Red flags laws may prevent gun violence as well as suicides, but they also introduce civil rights concerns that will likely lead to court challenges.
Something’s wrong with your uncle across the street. He’s always been a strange guy, but he’s been acting more strangely than usual since he lost his job last month. He’s been drinking a lot more too. He sits around all day, drinking Genny Light, and watching TV when he’s not blasting up the backyard with his .12 gauge. He’s been banned from the local bar, which is a rare distinction to achieve. Your aunt is so afraid of him that she and her kids just moved in with you. She’s terrified he’s going to hurt himself or someone else. Thing is, so far he hasn’t done anything illegal: He hasn’t made any direct threats, or brandished his guns in public, or assaulted anyone.
If you live in a state that has red flag laws, formally known as Extreme Risk Protection Orders (ERPO) or, in some states, as Gun Violence Restraining Orders, your aunt can petition to have your uncle’s guns taken away for a period of time (for weeks, months, or up to a year, depending on the state).
The process differs from state to state, but generally the petitioner is a family member of the respondent, who has to present evidence to a judge, while the respondent has the opportunity to contest these claims. Some states allow judges to issue emergency orders without the respondent having to be present, much like a restraining order. In these cases, a judge can authorize police to immediately confiscate the firearms of the respondent, who can contest this action at a later court hearing.
Before Parkland, five states had red flag laws on the books. In the past year, nine more states passed them, and 25 states are considering them. Supporters, such as the Giffords Law Center, point to success police have had in stopping potential mass shootings using these laws, such as a case in Vermont last year, in which police confiscated the guns of an 18-year-old who kept a notebook titled “Journal of an Active Shooter.”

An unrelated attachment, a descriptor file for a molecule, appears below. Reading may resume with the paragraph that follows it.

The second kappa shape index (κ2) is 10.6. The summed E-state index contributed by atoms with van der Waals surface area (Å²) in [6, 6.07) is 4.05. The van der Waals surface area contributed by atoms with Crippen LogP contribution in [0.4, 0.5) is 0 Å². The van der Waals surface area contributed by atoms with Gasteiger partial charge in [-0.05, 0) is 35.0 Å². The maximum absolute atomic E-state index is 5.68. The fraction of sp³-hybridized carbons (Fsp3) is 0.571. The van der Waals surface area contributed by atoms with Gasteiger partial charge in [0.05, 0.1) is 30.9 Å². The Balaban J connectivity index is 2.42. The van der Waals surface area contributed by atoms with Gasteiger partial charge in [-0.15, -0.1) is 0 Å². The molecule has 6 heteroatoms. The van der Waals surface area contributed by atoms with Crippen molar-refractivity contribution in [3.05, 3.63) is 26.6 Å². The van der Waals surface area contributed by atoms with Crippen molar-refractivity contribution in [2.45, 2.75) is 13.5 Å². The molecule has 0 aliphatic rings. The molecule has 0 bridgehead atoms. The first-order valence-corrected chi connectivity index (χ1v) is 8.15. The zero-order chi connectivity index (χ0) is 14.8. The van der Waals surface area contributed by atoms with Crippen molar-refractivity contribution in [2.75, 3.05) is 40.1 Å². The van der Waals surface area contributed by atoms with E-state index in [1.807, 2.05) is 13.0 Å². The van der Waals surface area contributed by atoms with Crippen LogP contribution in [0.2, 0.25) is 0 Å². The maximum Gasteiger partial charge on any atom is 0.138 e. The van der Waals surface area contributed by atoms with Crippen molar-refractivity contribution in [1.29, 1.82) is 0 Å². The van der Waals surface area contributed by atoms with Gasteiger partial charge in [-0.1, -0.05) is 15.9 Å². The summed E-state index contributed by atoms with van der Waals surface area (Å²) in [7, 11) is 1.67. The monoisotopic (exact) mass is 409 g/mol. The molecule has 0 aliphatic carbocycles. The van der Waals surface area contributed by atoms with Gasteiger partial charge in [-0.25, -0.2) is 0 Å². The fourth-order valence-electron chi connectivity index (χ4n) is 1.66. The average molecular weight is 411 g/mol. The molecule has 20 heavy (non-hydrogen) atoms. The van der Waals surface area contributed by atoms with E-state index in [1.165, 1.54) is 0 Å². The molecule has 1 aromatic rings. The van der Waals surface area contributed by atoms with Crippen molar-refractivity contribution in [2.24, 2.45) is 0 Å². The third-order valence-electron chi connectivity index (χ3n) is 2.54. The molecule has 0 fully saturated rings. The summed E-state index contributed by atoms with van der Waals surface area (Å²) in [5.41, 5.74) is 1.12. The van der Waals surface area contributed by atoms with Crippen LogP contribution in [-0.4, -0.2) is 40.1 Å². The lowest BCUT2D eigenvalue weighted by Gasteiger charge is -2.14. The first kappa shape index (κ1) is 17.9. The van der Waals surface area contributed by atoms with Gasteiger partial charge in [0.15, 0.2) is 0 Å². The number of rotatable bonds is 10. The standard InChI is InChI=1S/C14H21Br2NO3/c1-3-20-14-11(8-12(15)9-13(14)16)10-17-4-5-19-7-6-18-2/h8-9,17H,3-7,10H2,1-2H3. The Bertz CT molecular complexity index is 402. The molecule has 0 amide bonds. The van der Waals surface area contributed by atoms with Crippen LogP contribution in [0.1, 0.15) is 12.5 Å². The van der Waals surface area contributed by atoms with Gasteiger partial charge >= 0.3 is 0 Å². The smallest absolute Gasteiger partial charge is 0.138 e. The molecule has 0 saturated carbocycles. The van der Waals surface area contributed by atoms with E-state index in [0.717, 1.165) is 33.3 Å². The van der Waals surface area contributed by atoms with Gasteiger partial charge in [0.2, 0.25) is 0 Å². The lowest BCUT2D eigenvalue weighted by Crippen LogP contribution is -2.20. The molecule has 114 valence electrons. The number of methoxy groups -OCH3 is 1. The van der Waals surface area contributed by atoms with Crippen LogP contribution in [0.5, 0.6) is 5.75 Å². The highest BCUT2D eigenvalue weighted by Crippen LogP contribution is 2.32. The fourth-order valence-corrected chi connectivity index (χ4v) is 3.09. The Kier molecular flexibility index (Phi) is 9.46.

Furthermore, one study focusing on suicides in states with red flag laws found a demonstrable reduction in suicide rates, and a similar study that focused on Connecticut estimated that that state’s red flag law may have prevented up to 100 suicides.
As far as gun control laws go, these measures are widely popular. That even goes for Texas, where 72 percent of voters voiced support in a recent University of Texas/Texas Tribune poll. That popularity also extends to Texas Republicans, 60 percent of whom favor these laws. So far Republican-controlled legislatures in Indiana and Florida have passed such bills, and seven Republican governors have signed red flag bills into law. Even National Review has written favorably about them.
The Consequences of Disarming the Uncooperative
Yet as popular and sensible as these measures might sound, here is how the application of a red flag law — signed into law by a Republican governor — played out last year in Maryland:
On November 5, two Anne Arundel County police officers knocked on the door of Gary J. Willis at 5:17 AM. They were there to serve Willis with an ERPO and confiscate his guns. Willis, who had been asleep, answered the door with a gun in his hand.
The officers said Willis put the gun down, then “became irate” when they explained why they were there — and picked up the gun again. A struggle ensued, and one of the officers fatally shot Willis.
Police and many gun control advocates pointed to this incident as proof that Maryland’s red flag law was working. Yet one doesn’t have to Google too hard to find a sharply contrary view: On one website after another, gun rights’ advocates present this shooting as a symbol of gun control gone insane. And you don’t have to delve too deeply into the comment sections to find people basically accusing the cops of murder.
One of Willis’s relatives was “dumbfounded” by the shooting, telling the Baltimore Sun that police “didn’t need to do what they did.” Nevertheless, that’s what happened, and it happened after another family member applied for the ERPO.
Due Process and ‘The Minority Report’: Where the ACLU and Conservatives Find Common Ground
Willis is not around to ask for his version of what happened that morning. But one cannot predict how an armed person — especially one who gave relatives reason for concern — would react to being awakened at 5:17 in the morning and disarmed by police.
This is not the only kind of troubling scenario these laws might produce, and it isn’t only the bloggers of the alt-right who have concerns. The American Civil Liberties Union (ACLU) of Rhode Island, for instance, has serious qualms with that state’s red flag law.